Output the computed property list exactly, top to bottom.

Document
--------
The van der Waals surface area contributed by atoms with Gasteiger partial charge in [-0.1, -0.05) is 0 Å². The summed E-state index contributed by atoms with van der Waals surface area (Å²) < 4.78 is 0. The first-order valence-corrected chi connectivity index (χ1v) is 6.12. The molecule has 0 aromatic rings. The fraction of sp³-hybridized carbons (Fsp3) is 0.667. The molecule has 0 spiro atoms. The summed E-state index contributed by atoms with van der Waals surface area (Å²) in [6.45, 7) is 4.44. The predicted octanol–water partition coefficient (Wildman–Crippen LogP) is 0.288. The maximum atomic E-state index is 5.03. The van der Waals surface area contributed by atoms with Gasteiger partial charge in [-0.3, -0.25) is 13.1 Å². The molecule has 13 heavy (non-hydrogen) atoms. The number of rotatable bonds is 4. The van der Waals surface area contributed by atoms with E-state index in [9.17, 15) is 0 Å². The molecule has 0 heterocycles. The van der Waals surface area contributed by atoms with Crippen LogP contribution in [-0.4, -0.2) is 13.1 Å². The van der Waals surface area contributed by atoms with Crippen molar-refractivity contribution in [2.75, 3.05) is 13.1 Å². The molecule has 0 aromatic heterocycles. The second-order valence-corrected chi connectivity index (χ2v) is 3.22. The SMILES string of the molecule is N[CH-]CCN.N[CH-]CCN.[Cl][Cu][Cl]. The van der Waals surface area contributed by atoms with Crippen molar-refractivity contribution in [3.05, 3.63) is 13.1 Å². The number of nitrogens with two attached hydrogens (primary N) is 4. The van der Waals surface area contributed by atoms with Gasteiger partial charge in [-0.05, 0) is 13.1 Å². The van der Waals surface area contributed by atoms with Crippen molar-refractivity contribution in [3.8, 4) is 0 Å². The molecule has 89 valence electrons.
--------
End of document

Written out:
The van der Waals surface area contributed by atoms with Gasteiger partial charge in [-0.1, -0.05) is 0 Å². The summed E-state index contributed by atoms with van der Waals surface area (Å²) < 4.78 is 0. The first-order valence-corrected chi connectivity index (χ1v) is 6.12. The molecule has 0 aromatic rings. The fraction of sp³-hybridized carbons (Fsp3) is 0.667. The molecule has 0 spiro atoms. The summed E-state index contributed by atoms with van der Waals surface area (Å²) in [6.45, 7) is 4.44. The predicted octanol–water partition coefficient (Wildman–Crippen LogP) is 0.288. The maximum atomic E-state index is 5.03. The van der Waals surface area contributed by atoms with Gasteiger partial charge in [-0.3, -0.25) is 13.1 Å². The molecule has 13 heavy (non-hydrogen) atoms. The number of rotatable bonds is 4. The van der Waals surface area contributed by atoms with E-state index in [9.17, 15) is 0 Å². The molecule has 0 heterocycles. The van der Waals surface area contributed by atoms with Crippen LogP contribution in [-0.4, -0.2) is 13.1 Å². The van der Waals surface area contributed by atoms with Crippen molar-refractivity contribution in [2.75, 3.05) is 13.1 Å². The molecule has 0 aromatic heterocycles. The second-order valence-corrected chi connectivity index (χ2v) is 3.22. The SMILES string of the molecule is N[CH-]CCN.N[CH-]CCN.[Cl][Cu][Cl]. The van der Waals surface area contributed by atoms with Crippen molar-refractivity contribution in [3.05, 3.63) is 13.1 Å². The number of nitrogens with two attached hydrogens (primary N) is 4. The van der Waals surface area contributed by atoms with Gasteiger partial charge in [-0.05, 0) is 13.1 Å². The van der Waals surface area contributed by atoms with Crippen molar-refractivity contribution in [3.8, 4) is 0 Å². The molecule has 89 valence electrons.